Judy Wu, "Modernizing Chinatown: Race, Reproduction, and Medical Tourism"
The Iago Galdston Memorial Lecture
Thursday, March 17
6 PM, with reception at 5:30 PM
New York Academy of Medicine 1216 Fifth Avenue, New York
The New York Academy of Medicine is pleased to announce the second lecture in its series "Race, Ethnicity, and Health in Twentieth-Century America," from NYAM's Section on the History of Medicine and Public Health, with support from the New York Council for the Humanities.
In 1922, Dr. Margaret Chung (1889 1959) established one of the first western medical clinics in San Francisco Chinatown, then the largest Chinese neighborhood in the United States. She was the first Chinese American woman to attempt to practice in the community, which was in the midst of a baby boom. Although Chung faced various obstacles in establishing a Chinese-American clientele, especially among female residents, she had much greater success in attracting white tourists to her clinic. Chung's professional career in San Francisco Chinatown illuminates the role of western medicine in breaking down as well as reinforcing social boundaries in relation to race, gender, and sexuality.
Judy Tzu Chun Wu is an assistant professor of History at Ohio State University, where she teaches courses on U.S., Women's, Asian American, and Immigration Histories. Her first book, Doctor Mom Chung of the Fair Haired Bastards: The Life of a Wartime Celebrity, was recently published by the University of California Press.
"Race, Ethnicity, and Health in Twentieth-Century America" explores the contrasts in health conditions across racial and ethic lines--past and present, as well as the experience of immigrant medical professionals, and the geopolitics of race, health and empire.
The remaining lectures in the series are:
Tuesday, April 12
Paul Sutter, University of Georgia
"Pulling the Teeth of the Tropics: Disease, Race, and Nature during the American Construction of the Panama Canal"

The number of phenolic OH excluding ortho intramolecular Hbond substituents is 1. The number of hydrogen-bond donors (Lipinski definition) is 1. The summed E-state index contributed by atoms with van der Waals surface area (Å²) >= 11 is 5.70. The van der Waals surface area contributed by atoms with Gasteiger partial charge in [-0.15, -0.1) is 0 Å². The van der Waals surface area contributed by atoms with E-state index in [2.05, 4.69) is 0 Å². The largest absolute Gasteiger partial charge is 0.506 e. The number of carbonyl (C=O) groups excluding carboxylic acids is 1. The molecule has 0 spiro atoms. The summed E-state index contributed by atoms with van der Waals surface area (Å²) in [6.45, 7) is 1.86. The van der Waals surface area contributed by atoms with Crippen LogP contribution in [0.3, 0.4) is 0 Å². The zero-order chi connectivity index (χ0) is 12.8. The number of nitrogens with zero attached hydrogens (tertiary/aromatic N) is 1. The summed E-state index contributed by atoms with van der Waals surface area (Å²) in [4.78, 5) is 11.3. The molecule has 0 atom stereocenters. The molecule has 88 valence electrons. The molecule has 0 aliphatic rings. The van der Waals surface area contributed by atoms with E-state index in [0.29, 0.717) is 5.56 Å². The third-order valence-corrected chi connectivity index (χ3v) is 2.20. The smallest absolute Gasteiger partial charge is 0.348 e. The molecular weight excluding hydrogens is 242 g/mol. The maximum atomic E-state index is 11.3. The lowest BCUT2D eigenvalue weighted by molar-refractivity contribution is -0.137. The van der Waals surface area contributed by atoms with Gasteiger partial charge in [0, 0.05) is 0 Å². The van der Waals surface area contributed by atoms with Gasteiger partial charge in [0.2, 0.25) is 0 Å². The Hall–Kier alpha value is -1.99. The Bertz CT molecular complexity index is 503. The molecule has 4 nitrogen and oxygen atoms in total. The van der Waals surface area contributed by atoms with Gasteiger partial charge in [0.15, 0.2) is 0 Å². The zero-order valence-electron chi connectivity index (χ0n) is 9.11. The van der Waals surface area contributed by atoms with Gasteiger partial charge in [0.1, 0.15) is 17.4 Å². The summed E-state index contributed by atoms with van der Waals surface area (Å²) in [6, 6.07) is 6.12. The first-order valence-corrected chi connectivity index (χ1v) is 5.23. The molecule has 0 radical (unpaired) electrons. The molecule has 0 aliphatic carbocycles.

American efforts to reduce disease during the construction of the Panama Canal demonstrate how key components of racial and environmental thinking intersected in American sanitary policy.
Thursday, April 21
The John K. Lattimer Lecture
Howard Markel, University of Michigan
"When Germs Travel: Epidemics and Immigrants in the 20th Century"
The series concludes with an examination of America's current attempts to isolate ourselves from "immigrant microbes," and a suggestion for a globally-funded public health program that could stop the spread of epidemics, help eradicate certain diseases, and protect us all.
These events are free and open to the public. CME credit is available. For more information about NYAM programs in the history of medicine, visit our website (see the web address provided in the contact information, below), write email@example.com or call Christian Warren at the following telephone number.
The Academy's Rare Book Room was recently featured in the New York Times. To read a press release, with a link to the article, visit http://www.nyam.org/news/2258.html .
Historical programs at NYAM are supported by the Friends of the Rare Book Room. Please join the Friends! Download a membership form at http://www.nyam.org/initiatives/docs/FRBR_Renewal.pdf .
THE NEW YORK ACADEMY OF MEDICINE 1216 FIFTH AVENUE, NEW YORK, NY 10029
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